Then comes a bit of a gap as Brentford established themselves in the Football League, before their remarkable rise through the divisions in the 1930s saw more of the international committee blazers sit up and take notice.

Most noteable among these were Scotsman Dave McCulloch, Welshman Idris Hopkins and Irishman Bill Gorman, who spearheaded Brentford’s rise from the depths of Division Three to the top spots in Division One.

The same era also saw the Bees gain their first England international as Billy Scott, one of a trio of signings from Middlesbrough whose arrival sparked the club’s dramatic ascent, was capped in a 2-1 Home International defeat to Wales in 1936.

Brentford’s second, and, to date, their only other England international, was more of a hometown hero, having been born in Ealing and come through the ranks at the club as an amateur. Scorer of both Brentford’s goals in their 1942 London War Cup win at Wembley, Smith won a solitary England cap while a Bee and 11 ‘unofficial’ wartime ones, in between serving as a rear gunner in the RAF.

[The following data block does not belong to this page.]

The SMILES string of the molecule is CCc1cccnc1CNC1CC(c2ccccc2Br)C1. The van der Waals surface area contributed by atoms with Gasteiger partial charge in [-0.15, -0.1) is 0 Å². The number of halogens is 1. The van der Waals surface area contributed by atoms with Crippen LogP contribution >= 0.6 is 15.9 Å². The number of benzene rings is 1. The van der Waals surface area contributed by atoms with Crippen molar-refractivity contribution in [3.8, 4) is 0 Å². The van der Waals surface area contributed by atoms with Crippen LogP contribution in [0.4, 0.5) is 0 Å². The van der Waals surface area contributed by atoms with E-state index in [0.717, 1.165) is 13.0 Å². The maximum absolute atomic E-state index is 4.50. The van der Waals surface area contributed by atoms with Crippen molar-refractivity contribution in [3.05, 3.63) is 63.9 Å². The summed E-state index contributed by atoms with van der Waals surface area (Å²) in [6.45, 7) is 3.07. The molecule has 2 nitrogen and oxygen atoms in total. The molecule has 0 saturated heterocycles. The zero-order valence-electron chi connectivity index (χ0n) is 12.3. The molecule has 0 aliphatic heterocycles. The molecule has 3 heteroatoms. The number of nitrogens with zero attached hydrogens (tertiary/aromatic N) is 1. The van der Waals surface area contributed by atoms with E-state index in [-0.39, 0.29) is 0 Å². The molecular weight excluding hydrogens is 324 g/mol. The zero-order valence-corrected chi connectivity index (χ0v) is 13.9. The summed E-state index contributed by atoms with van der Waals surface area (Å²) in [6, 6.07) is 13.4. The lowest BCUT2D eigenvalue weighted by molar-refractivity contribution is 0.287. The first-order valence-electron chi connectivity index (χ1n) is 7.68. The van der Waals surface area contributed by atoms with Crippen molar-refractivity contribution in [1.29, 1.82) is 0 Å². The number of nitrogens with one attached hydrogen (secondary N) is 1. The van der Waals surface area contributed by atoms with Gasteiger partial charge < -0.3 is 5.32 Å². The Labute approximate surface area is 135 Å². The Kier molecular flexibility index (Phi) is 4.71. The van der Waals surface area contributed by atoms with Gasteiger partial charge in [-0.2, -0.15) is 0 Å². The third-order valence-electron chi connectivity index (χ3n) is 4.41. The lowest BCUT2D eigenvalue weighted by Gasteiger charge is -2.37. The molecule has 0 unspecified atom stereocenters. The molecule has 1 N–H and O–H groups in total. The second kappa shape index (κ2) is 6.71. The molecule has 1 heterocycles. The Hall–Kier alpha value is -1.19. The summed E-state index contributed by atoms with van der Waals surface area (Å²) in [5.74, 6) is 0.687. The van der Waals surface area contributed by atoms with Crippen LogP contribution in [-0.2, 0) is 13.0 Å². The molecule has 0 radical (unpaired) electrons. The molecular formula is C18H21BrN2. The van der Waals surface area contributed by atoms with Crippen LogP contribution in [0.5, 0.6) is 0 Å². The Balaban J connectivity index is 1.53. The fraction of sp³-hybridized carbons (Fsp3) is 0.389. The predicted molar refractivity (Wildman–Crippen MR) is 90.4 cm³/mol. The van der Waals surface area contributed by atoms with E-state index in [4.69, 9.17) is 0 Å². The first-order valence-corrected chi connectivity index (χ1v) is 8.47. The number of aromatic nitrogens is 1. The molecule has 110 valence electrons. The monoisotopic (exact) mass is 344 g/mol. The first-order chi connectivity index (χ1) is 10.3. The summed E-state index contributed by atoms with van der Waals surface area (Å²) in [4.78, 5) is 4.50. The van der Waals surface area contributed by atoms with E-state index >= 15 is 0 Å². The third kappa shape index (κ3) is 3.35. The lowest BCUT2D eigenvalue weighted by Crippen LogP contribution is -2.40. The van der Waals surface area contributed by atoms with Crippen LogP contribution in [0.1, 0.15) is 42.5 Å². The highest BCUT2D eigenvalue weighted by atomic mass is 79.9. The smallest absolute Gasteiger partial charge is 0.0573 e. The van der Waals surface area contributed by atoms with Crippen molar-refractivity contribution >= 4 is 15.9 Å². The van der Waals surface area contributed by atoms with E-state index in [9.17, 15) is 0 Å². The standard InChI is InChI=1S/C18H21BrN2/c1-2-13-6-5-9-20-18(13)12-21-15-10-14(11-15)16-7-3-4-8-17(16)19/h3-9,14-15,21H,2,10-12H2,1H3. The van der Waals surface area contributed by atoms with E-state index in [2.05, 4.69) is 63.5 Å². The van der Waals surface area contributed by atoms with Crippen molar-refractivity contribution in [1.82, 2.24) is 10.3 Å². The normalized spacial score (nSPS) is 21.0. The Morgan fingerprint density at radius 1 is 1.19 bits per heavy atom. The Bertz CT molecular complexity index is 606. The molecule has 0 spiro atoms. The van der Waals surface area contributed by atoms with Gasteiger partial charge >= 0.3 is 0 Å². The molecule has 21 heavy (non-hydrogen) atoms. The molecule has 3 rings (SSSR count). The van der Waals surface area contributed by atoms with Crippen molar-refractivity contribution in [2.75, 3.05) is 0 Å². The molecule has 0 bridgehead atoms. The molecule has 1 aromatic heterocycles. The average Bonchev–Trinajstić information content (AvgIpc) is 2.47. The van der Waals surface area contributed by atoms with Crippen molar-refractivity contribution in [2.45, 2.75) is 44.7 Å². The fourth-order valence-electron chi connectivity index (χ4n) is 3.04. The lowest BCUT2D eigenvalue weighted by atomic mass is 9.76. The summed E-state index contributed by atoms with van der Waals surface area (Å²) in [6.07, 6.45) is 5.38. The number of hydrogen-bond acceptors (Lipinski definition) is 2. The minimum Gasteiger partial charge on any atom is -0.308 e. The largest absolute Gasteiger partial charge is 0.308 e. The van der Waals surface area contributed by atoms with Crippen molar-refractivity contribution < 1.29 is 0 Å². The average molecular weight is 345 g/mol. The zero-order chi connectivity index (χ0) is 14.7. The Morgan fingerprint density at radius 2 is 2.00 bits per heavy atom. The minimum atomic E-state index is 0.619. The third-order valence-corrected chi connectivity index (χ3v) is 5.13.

As Brentford’s star began to fall in the post-war years, so to did international recognition for their players. One exception was inside forward Seamus D’Arcy, who picked up a handful of Northern Ireland caps as he saw out his career with the Bees in the early 1950s. Around the same time, future England manager Ron Greenwood played in an England B international while a Bee, and Bill Slater was one of a small number of Brentford amateur internationals. Another of them, Terry Robinson, was one of two Bees to be capped by Great Britain.

Then, for years, nothing. All Bees fans had to cling to in terms of international bragging rights came through former players, like Brian Turner playing briefly in the 1982 World Cup for New Zealand or Stewart Houston gaining a solitary Scotland cap. Like the aforementioned Sinton being thrown in at left back by Graham Taylor, or Dean Holdsworth winning an England B cap two years after leaving for Wimbledon.